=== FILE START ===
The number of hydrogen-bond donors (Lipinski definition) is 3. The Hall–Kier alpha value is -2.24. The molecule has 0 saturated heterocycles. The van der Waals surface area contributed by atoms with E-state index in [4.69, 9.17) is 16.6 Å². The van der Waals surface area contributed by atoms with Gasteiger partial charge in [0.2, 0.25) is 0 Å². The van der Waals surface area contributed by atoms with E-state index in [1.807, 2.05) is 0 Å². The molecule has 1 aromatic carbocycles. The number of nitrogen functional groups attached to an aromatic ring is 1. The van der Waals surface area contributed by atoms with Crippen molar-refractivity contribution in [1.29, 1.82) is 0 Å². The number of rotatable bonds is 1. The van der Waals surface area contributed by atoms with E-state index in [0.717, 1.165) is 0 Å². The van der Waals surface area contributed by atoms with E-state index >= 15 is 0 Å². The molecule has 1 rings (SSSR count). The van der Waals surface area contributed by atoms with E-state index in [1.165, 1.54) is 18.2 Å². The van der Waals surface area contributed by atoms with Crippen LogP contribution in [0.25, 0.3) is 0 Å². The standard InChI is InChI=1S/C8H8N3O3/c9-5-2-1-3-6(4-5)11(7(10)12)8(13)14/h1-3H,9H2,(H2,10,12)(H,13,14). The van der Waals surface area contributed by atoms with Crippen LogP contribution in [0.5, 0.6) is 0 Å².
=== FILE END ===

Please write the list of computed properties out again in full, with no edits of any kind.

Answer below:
The number of hydrogen-bond donors (Lipinski definition) is 3. The Hall–Kier alpha value is -2.24. The molecule has 0 saturated heterocycles. The van der Waals surface area contributed by atoms with E-state index in [4.69, 9.17) is 16.6 Å². The van der Waals surface area contributed by atoms with Gasteiger partial charge in [0.2, 0.25) is 0 Å². The van der Waals surface area contributed by atoms with E-state index in [1.807, 2.05) is 0 Å². The molecule has 1 aromatic carbocycles. The number of nitrogen functional groups attached to an aromatic ring is 1. The van der Waals surface area contributed by atoms with Crippen molar-refractivity contribution in [1.29, 1.82) is 0 Å². The number of rotatable bonds is 1. The van der Waals surface area contributed by atoms with E-state index in [0.717, 1.165) is 0 Å². The van der Waals surface area contributed by atoms with E-state index >= 15 is 0 Å². The molecule has 1 rings (SSSR count). The van der Waals surface area contributed by atoms with E-state index in [1.165, 1.54) is 18.2 Å². The van der Waals surface area contributed by atoms with Crippen LogP contribution in [0.25, 0.3) is 0 Å². The standard InChI is InChI=1S/C8H8N3O3/c9-5-2-1-3-6(4-5)11(7(10)12)8(13)14/h1-3H,9H2,(H2,10,12)(H,13,14). The van der Waals surface area contributed by atoms with Crippen LogP contribution in [0.5, 0.6) is 0 Å².